Oxford press said Monday it has published a new Zulu-English dictionary, four decades after the last such reference book was released for one of South Africa's most widely spoken languages.
"In a country with a linguistic diversity spanning 11 official languages, it is essential that learners are able to access languages other than their mother tongue -- at home, school and later on, in their careers," said Oxford University Press Southern Africa managing director Lieze Kotz.
Zulus are South Africa's largest ethnic group, accounting for 24 percent of the population, and their language is the most commonly spoken home language in the country, although English is generally used in business and politics.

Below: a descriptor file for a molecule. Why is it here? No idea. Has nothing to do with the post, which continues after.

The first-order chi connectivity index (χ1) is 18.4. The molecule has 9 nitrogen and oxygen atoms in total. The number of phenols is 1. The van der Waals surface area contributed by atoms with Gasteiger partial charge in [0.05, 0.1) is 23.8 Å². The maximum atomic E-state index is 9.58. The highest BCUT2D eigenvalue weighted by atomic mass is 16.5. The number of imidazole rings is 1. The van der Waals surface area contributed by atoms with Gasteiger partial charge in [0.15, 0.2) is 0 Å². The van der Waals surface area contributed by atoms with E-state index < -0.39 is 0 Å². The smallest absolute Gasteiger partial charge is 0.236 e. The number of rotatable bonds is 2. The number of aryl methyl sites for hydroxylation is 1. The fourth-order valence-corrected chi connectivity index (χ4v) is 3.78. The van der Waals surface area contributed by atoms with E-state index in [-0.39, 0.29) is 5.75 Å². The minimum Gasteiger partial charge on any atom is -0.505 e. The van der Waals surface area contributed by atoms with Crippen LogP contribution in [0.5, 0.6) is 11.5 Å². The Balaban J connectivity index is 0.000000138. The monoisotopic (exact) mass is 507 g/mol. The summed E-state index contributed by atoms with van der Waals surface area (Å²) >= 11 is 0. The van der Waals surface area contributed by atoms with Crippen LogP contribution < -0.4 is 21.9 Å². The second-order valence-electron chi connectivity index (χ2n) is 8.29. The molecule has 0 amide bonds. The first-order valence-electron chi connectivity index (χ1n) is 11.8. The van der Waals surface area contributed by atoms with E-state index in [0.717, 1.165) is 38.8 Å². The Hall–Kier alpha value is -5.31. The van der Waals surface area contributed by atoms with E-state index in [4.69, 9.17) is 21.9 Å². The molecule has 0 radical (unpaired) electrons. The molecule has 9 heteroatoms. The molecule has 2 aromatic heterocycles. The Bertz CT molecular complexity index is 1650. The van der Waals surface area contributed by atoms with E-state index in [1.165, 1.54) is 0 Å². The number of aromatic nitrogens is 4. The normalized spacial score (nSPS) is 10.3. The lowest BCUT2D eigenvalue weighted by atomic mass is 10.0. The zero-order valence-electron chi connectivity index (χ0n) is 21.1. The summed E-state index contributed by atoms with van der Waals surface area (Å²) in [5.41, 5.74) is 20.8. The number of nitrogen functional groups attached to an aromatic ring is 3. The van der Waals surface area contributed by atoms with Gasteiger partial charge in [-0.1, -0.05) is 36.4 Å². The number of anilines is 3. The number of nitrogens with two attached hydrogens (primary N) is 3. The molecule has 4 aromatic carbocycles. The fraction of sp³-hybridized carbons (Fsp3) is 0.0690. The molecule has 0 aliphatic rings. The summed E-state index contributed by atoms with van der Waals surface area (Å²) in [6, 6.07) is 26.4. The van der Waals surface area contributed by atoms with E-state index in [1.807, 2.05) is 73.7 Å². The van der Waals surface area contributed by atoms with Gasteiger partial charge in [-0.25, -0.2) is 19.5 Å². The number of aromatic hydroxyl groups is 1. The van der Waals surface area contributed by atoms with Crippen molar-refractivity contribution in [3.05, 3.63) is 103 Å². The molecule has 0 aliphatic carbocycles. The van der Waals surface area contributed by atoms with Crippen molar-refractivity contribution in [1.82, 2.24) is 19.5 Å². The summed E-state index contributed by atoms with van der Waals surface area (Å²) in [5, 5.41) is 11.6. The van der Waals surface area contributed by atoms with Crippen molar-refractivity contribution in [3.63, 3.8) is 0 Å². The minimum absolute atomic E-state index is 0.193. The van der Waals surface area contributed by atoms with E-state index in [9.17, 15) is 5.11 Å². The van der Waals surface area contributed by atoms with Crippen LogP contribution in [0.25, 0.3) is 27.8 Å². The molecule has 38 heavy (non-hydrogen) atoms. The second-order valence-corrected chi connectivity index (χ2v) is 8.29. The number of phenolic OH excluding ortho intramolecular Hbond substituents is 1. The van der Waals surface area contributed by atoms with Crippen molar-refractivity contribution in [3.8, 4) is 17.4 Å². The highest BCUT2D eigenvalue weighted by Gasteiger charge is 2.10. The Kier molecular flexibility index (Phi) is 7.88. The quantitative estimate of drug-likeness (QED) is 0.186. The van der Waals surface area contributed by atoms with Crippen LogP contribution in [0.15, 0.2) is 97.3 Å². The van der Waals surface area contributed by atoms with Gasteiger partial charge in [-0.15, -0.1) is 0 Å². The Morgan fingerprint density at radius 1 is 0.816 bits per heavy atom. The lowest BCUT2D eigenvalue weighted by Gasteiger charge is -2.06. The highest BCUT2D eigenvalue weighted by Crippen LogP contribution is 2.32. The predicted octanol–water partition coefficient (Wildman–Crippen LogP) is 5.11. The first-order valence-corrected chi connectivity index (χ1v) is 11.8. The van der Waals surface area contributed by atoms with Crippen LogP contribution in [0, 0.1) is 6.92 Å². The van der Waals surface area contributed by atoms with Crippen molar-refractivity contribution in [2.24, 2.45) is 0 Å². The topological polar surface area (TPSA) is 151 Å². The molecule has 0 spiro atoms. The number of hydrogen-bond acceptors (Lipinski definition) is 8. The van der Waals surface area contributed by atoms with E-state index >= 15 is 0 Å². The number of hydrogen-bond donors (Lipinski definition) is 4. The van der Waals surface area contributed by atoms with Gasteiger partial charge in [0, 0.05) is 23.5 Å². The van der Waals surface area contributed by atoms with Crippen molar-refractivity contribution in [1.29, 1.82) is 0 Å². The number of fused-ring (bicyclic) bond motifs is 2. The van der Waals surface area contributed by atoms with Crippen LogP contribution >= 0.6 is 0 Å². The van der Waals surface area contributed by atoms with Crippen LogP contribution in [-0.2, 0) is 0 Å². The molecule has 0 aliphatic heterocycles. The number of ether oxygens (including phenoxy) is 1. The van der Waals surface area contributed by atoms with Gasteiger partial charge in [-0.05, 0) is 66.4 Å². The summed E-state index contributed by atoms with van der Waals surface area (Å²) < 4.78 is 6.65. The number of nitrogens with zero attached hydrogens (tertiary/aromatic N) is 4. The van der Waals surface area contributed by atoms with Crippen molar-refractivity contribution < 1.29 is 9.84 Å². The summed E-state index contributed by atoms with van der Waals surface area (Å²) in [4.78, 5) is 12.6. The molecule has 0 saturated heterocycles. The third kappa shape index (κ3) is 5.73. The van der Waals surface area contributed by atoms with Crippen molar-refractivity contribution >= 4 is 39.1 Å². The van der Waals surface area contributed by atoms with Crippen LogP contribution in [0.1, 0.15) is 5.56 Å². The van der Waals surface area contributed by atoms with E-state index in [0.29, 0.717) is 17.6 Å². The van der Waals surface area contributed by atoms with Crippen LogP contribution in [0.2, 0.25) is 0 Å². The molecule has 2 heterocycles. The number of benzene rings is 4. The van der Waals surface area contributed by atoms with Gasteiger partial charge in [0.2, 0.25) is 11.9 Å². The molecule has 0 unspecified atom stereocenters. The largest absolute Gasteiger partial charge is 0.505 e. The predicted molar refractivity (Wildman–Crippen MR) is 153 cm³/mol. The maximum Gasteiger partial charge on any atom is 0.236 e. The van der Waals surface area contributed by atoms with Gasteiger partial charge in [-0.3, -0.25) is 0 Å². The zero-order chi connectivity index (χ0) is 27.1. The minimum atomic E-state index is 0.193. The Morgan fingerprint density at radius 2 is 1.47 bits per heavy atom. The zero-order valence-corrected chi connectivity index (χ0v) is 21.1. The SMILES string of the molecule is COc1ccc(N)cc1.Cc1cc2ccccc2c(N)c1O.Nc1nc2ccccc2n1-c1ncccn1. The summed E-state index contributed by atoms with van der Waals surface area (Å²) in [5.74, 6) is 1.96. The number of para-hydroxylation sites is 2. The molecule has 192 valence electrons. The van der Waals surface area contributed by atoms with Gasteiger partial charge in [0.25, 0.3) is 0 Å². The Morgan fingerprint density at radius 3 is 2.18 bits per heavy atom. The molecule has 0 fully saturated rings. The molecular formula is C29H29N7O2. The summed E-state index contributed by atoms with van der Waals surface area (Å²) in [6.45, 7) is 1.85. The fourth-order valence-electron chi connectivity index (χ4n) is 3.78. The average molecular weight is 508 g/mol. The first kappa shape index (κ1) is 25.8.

More than 2.8 million pupils take Zulu as a language subject at school, according to Oxford.
Oxford's publishing manager for dictionaries, Megan Hall said the dictionary would help pupils and teachers keep up with the changes in the language.
"To our knowledge, the last substantial bilingual IsiZulu dictionary was published more than four decades ago," she said.
"A great deal has changed since then -- in the world around us, the language we use to talk about it, as well as in the way we now make dictionaries," Hall said.